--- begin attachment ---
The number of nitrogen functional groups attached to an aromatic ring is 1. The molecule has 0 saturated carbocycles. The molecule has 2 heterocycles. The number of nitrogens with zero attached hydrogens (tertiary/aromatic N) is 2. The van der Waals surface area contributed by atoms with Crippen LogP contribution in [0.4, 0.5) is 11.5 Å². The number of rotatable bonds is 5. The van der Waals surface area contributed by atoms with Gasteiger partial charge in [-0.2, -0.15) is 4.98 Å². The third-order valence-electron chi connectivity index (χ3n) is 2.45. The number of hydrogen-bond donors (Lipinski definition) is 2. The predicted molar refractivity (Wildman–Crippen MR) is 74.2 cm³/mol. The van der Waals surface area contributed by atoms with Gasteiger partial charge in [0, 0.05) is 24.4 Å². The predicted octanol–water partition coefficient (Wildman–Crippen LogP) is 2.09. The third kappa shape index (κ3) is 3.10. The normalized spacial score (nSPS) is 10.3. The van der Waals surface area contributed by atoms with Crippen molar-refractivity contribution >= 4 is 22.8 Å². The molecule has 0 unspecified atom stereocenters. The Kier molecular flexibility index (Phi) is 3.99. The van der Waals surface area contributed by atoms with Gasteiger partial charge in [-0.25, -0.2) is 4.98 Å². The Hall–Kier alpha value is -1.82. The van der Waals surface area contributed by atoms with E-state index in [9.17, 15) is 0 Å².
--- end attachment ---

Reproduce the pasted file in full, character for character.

The number of nitrogen functional groups attached to an aromatic ring is 1. The molecule has 0 saturated carbocycles. The molecule has 2 heterocycles. The number of nitrogens with zero attached hydrogens (tertiary/aromatic N) is 2. The van der Waals surface area contributed by atoms with Crippen LogP contribution in [0.4, 0.5) is 11.5 Å². The number of rotatable bonds is 5. The van der Waals surface area contributed by atoms with Gasteiger partial charge in [-0.2, -0.15) is 4.98 Å². The third-order valence-electron chi connectivity index (χ3n) is 2.45. The number of hydrogen-bond donors (Lipinski definition) is 2. The predicted molar refractivity (Wildman–Crippen MR) is 74.2 cm³/mol. The van der Waals surface area contributed by atoms with Gasteiger partial charge in [0, 0.05) is 24.4 Å². The predicted octanol–water partition coefficient (Wildman–Crippen LogP) is 2.09. The third kappa shape index (κ3) is 3.10. The normalized spacial score (nSPS) is 10.3. The van der Waals surface area contributed by atoms with Crippen molar-refractivity contribution >= 4 is 22.8 Å². The molecule has 0 unspecified atom stereocenters. The Kier molecular flexibility index (Phi) is 3.99. The van der Waals surface area contributed by atoms with Gasteiger partial charge in [-0.25, -0.2) is 4.98 Å². The Hall–Kier alpha value is -1.82. The van der Waals surface area contributed by atoms with E-state index in [9.17, 15) is 0 Å².